This article on the human side of accounts payable automation was originally published in November 2019. All relevant statistics and copy have been updated as of November 2021.
Within the next 3 years, digital transformation investments are projected to top $2.8 trillion.
That’s a whole lot of money.
Around the globe, enterprises are understanding and embracing the need for more advanced technologies. Supply chains are becoming more and more complex, and as trade crosses international borders, companies want to be certain that their digital processes support collaboration and transparent transaction tracking.
But, the thing many businesses still struggle to understand is that simply investing in digital tools and implementing the new technologies isn’t enough.
Digital transformation isn’t about just using technology to digitize a process. It’s about empowering people. People are the real changemakers in a business, and technology enables them to drive change.
All businesses harness technology to automate processes. It’s a key pillar of every digital transformation project. And many are doing so with cost savings as their primary goal. There’s nothing wrong with this—in fact, cost savings should be a baseline objective of every automation project, but cost savings shouldn’t be your sole focus.
When companies approach digital transformation focused-in on reductions and cost savings, they often create blindspots to the real opportunities it creates. Instead of just looking at the bottom line, you need to ask what the real business problems are you hope to solve and how you’ll achieve these outcomes.
Take this example:
A company focused on cost savings may look into ap automation to reduce headcount by 50%. While this one-time saving may look good in the short term, it doesn’t come close to measuring the long-term value created by a company focused on outcomes. They’ll automate accounts payable with the objective of paying their suppliers on time, enabling procurement to renegotiate terms with suppliers and create much more value than a reduction in headcount.
Rather than simply focusing on reducing headcount, organizations should aim to simplify their process. In return, they’ll find a more agile business built to deliver value across their entire chain.
Implementing technology to solve real business problems and drive innovative outcomes requires a diverse set of skills. To get real results, you need to include people with a detailed understanding of the technology across the organization. These people need to be blended within your business to help support your teams and drive change.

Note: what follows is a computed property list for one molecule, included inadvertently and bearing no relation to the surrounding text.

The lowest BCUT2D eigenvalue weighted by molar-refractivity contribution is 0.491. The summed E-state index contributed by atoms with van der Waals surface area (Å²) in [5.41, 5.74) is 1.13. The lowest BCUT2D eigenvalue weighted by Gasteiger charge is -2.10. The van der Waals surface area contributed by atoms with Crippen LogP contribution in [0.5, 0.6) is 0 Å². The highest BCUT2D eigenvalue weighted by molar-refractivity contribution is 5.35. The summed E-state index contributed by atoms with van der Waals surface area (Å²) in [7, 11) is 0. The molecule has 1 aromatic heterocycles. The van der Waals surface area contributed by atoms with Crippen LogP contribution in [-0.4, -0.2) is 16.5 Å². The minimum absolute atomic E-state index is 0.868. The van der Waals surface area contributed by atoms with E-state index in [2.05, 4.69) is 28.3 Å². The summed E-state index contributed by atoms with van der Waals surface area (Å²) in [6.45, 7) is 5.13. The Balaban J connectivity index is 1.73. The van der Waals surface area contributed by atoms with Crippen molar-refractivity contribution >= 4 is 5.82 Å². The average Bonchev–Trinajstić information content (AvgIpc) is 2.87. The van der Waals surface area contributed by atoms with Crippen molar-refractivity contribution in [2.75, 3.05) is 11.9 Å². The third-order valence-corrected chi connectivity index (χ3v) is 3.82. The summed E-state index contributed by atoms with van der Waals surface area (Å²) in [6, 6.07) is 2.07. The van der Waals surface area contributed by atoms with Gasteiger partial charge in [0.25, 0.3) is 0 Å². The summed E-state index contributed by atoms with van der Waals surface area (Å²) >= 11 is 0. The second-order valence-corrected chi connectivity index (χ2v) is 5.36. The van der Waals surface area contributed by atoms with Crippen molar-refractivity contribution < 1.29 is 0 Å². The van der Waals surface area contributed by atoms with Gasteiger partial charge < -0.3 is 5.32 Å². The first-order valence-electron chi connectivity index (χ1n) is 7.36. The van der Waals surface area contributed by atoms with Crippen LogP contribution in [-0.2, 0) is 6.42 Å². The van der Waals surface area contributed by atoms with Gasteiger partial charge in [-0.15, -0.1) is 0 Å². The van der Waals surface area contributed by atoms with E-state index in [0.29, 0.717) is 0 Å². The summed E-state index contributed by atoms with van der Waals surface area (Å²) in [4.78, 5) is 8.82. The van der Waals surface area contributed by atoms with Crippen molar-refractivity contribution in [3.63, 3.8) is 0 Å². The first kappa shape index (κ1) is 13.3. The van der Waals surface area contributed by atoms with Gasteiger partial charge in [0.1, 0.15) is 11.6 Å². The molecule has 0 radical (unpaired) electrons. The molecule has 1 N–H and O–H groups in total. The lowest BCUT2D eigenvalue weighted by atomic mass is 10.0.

Often, it’s unlikely that one individual or team within an organization will have all the skills needed. It will take a collaborative effort to achieve the goals you set.
Remember that it’s not just a matter of getting these people in a room together. You need to get your team on the same page to use a cohesive strategy and approach. This means that your technology experts need to understand the business problems, while your business people need at least a basic understanding of emerging technologies and how they work.
When you can put all these elements together, you can drive real change.
And that change doesn’t come just because it means your teams are armed with the knowledge to find innovative solutions to business problems. At a more fundamental level, it enables your employees to trust the new technology and its changing processes. This is crucial since asking people to change is never easy, but it is a lot easier when people trust the change they’re asked to make.
But, how do businesses go about arming their people with the skills required to thrive in a digital ecosystem? That’s the big question many business leaders are wrestling with right now.
Every organization will find success with varying approaches. Some companies find great success in using influencer models that provide training to your leadership group across all subjects. They then pass this knowledge on to their teams. Here’s an example of this model in action:
You and your team are looking at improving your forecasting process. You give your leadership a crash course in statistical analysis. Then, you trust your leadership group to share what they’ve learned with their own teams.
People have had success with this approach in the past since there is an element of trust when someone is told something by their own colleagues. It comes down to speaking the same language again, which is how you can start to educate at scale.
Other companies have found success in different approaches to educating at scale. One strong approach is utilizing a resource library or education platform to house educational materials and training technologies. This platform gives your team the space to learn new technologies, continue their education, and further develop their skills.
It’s crucial to deliver this content in bite-sized chunks so that employees stay engaged and energized in their learning journey. The benefit of this approach is that your people can get the level of knowledge they need to apply the concepts they learn to their everyday work without getting bogged down in the details.
Digitizing a process isn’t true digital transformation, and eliminating the need for a human to complete a task doesn’t eliminate the human. People will always be the drivers of business, no matter how much technology is implemented. The job now for every business is figuring out how to maximize the skills of their workforce by using technology.
For more information on the need for digital solutions to support your business operations or to see how Tradeshift can help, reach out to our experts for a demo. Let’s get started and make shift happen in your workplace.